On the other hand, "Adonai" (Adoni\אדוני = Sir in Hebrew) was the usual pronunciation. The article forgets that the pronunciation of the Name was strictly limited to the Day of Atonement. The Orthodox Church does not refer to the Hebrew text, but to the Septuagint, a Jewish translation of the Bible in Greek made in Alexandria. It means that the Orthodox Church does recognize the validity of the Jewish tradition as regards the translation of the Scripture. It is rarely stated and rather positive. Thus, the tetragrammaton is "Lord" in English, "Dominus" in Latin or "Gospod'\Господь" in Slavonic; Greek is "Kyrios = both king and Sir". The Zenith Vatican article article points out that the Jews do not pronounce "Yahweh" according to the Septuagint, without connecting with the early tradition of the Orthodox Church (["The Greek translation of the Old Testament, the so called Septuagint, dating back to the last centuries prior to the Christian era, had regularly rendered the Hebrew tetragrammaton with the Greek word Kyrios, which means 'Lord.' Since the text of the Septuagint
constituted the Bible of the first generation of Greek speaking
Christians, in which language all the books of the New Testament were
also written, these Christians, too, from the beginning never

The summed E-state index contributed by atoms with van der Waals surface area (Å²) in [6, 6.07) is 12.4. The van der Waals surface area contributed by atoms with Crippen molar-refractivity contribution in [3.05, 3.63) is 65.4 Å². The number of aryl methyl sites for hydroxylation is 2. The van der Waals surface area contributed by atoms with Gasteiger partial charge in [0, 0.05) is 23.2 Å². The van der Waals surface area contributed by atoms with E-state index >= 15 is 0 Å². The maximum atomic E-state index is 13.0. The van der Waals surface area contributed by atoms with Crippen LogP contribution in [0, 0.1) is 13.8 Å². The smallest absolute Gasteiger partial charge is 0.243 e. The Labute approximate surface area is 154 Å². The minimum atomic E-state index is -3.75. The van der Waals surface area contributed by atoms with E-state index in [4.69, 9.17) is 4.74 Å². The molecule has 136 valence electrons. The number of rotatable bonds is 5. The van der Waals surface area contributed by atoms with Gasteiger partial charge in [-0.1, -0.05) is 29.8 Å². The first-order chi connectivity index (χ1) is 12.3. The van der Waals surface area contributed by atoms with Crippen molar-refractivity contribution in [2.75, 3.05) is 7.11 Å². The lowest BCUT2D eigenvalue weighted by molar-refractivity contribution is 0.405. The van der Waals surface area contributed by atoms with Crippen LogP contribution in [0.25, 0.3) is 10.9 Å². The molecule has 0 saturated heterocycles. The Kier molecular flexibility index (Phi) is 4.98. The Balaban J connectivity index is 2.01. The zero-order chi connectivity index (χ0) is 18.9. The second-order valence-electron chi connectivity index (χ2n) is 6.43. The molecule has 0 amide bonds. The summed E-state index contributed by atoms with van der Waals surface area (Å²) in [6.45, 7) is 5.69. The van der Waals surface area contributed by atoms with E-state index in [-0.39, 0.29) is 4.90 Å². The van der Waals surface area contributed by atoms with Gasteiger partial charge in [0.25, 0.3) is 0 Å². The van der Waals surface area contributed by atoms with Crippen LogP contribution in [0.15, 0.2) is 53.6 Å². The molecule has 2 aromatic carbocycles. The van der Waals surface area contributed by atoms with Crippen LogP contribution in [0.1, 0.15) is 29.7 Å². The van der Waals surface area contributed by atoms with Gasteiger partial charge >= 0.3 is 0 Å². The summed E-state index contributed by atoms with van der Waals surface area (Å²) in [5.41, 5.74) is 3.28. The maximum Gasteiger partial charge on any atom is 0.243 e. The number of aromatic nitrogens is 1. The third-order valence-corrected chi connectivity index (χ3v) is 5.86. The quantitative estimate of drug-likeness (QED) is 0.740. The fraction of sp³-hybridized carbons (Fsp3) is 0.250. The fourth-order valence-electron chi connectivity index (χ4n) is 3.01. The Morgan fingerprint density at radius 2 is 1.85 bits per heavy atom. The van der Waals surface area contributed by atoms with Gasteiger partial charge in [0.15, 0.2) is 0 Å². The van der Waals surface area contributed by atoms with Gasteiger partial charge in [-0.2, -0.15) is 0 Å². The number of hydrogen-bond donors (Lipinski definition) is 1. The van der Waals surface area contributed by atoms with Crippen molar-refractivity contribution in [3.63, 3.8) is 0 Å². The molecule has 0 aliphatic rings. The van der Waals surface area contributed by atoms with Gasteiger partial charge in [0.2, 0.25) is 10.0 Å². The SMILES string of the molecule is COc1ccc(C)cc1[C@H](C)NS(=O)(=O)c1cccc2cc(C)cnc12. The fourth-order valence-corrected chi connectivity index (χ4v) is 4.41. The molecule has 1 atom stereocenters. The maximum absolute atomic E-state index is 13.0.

pronounced the divine tetragrammaton."]).

Many bilingual Hebrew-English versions systematically use "Lord" for "YHWH" uttered "Adonai" during a Jewish praying service and "HaShem\השם = the Name" when not in the context of a praying service. "G-d, G., God" corresponds to "Elohim\אלהים". Now, in the Roman Catholic Latin mass (there are 14 different rites accepted by the Roman Church because she includes the Oriental and some Western rites), the "Kyrie eleison" is broken down in "Lord have mercy", then "Christe, eleison" and finally "Lord (Spirit), have mercy". In the Latin mass, it is not clear whether it refers to the Spirit. In Aramaic, there is still the original difference between the three Persons of the Most Holy Trinity: Mar/Mor - Mariya/Mariyo and Maran ܡܪ ܡܪܝܐ ܡܪܢ\מר- מריא -מרן, which makes a clear difference between the Persons of the Holy Trinity.